Who’s Your True Friend, Fish or Banana?
My colleague Audrey was on a business trip in Manila. One night she walked in a local restaurant and ordered ‘steamed saba‘ from the menu. A few minutes later, a plate with steamed bananas was served. She was very puzzled and asked the waiter, where’s my fish?! The waiter was even more puzzled than her.
This is not a ghost or love story, but an awkward cultural misunderstanding situation. The spoiler is actually a word that sounds similar in two languages, but differs significantly in meaning. Ironically, we call such a word ‘false friend‘ in linguistics. A friend? You probably know the cliche of a British bloke talking about ‘football‘ to an American dude… Yep, that’s the friend.
When Parker Pen entered Mexican market, it advertised that the pen ‘won’t leak in your pocket and embarrass you’. But it was mistranslated to ‘no te embarazará chorreándose en tu bolsillo’, which means ‘won’t leak in your pocket and impregnate you‘. Well, is impregnating someone embarrassing? It depends… But we have to blame embarazada ([embaɾaˈθaða]), a Spanish false friend of embarrassed ([ɛmˈbarəst]), on embarrassing the translator…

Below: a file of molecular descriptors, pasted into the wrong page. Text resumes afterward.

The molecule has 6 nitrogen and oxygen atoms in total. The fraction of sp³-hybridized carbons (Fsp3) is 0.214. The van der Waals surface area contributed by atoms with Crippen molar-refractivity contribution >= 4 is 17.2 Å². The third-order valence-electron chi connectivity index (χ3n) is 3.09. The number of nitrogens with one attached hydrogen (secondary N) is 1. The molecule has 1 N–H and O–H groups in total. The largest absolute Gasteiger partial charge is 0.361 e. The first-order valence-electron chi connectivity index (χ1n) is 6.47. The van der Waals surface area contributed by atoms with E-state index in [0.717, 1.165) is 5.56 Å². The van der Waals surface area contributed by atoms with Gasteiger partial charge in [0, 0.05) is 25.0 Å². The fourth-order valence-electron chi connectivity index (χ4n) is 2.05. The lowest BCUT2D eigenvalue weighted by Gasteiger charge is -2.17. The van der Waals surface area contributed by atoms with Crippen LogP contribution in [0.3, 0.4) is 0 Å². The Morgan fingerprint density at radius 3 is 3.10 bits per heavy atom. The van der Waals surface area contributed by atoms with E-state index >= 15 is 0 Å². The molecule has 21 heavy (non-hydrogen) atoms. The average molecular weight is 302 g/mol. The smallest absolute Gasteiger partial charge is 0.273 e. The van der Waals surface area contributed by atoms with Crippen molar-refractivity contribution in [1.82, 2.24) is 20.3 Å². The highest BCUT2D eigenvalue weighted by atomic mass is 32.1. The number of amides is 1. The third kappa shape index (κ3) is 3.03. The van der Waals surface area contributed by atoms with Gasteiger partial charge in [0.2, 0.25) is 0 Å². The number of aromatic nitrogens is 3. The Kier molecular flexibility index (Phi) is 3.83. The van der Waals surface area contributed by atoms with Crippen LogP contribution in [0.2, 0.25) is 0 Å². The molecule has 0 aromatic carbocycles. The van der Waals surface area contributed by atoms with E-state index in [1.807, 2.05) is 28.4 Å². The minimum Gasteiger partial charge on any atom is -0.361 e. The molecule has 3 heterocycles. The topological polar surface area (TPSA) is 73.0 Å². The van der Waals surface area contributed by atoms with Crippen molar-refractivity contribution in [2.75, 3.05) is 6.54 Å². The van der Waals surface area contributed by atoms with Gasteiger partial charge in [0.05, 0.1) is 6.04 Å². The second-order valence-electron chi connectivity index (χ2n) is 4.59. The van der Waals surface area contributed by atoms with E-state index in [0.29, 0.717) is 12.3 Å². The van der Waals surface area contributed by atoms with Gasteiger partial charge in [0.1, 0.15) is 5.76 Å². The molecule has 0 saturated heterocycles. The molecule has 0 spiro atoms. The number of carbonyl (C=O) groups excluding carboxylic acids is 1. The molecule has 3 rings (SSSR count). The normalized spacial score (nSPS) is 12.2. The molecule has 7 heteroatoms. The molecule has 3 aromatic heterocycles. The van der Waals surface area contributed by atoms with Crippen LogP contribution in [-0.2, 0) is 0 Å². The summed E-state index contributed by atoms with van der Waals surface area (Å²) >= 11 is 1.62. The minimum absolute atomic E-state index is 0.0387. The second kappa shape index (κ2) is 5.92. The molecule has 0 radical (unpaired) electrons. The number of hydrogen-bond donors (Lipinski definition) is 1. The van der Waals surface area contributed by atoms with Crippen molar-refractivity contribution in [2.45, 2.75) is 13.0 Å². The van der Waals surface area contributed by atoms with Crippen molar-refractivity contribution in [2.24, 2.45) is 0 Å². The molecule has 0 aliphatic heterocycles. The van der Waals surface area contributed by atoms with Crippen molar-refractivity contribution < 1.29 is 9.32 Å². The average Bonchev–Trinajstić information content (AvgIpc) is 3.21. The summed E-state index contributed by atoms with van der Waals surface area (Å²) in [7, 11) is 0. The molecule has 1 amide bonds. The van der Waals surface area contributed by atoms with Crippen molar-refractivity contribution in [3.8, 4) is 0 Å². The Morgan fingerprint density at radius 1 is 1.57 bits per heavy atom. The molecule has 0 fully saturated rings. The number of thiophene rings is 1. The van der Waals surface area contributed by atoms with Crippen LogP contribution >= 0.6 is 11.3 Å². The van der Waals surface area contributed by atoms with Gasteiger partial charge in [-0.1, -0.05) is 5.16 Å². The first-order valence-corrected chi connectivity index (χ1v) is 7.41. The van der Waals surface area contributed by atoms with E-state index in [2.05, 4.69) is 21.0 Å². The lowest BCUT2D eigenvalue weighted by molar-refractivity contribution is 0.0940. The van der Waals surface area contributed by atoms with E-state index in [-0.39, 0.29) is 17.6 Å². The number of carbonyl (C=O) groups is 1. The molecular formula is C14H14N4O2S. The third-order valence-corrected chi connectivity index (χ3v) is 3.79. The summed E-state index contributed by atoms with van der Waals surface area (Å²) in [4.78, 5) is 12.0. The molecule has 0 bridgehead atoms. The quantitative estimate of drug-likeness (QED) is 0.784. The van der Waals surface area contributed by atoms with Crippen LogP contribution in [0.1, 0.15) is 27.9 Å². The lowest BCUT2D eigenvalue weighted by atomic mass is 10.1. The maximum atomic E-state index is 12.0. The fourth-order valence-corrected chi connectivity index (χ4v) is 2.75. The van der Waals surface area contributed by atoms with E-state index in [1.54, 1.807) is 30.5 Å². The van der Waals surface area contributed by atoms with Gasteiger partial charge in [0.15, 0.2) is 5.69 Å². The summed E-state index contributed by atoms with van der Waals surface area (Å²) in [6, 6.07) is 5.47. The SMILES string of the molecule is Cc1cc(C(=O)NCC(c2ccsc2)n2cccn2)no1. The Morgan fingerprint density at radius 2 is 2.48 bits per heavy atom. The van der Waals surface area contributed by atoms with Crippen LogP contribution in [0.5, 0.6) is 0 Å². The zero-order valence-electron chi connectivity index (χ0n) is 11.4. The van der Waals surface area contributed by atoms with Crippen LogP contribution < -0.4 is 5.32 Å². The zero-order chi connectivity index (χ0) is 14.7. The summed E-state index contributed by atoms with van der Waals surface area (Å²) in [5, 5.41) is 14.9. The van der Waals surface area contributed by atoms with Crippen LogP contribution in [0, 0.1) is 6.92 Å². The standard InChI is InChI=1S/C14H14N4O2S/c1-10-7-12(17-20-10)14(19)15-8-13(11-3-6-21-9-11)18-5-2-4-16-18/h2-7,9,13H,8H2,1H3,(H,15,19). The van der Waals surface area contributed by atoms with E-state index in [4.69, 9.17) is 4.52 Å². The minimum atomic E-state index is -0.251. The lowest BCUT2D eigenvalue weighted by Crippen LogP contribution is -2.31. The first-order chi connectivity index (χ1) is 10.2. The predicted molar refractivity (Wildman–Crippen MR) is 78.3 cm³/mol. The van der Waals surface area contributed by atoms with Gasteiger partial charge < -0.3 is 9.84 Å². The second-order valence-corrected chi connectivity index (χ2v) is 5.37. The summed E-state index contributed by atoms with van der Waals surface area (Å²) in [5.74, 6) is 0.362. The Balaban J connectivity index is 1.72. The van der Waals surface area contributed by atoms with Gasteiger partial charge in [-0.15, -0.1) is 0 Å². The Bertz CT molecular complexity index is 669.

You won’t be surprised there are false friends who look similar as well. In Japanese Kanji, 手紙 (tegami) means a letter, which is written by hands (手) on paper (紙). Its Chinese false friend 手紙 (shou3 zhi3), unfortunately stands for toilet paper, which is paper (紙) used by hands (手) to clean… Well, hope this won’t trigger another Sino-Japanese war.
Sometimes, the false friend may drive you crazy. One day somewhere, you feel hungry and like to order chips. In London you get French fries, while in New York you receive potato crisps… George Bernard Shaw famously said, “England and America are two countries separated by a common language”. I believe this applies to other common languages too. As I know, if you ask for 土豆 (tu3 dou4) in Taipei, peanuts will be handed as they’re small beans (豆) grown in soil (土); but in Shanghai, you should expect large beans (豆) grown in soil (土) — potatoes… Yay, almighty friend potatoes can be turned into chips to confuse Britons or Yankees.
Let’s get back to Manila, where saba is actually a cooking banana in Tagalog. Steamed saba banana is a popular dish among Filipinos. Coincidentally, 鯖の塩焼き (Saba Shioyaki or Grilled Mackerel), is a well-known seafood entrée in Japanese cuisine. So a Katakana false friend サバ ([sa-ba]), the Atlantic mackerel, jumped into poor Audrey’s mind that night.
Fin (Hey I’m French, not a part of your fish…).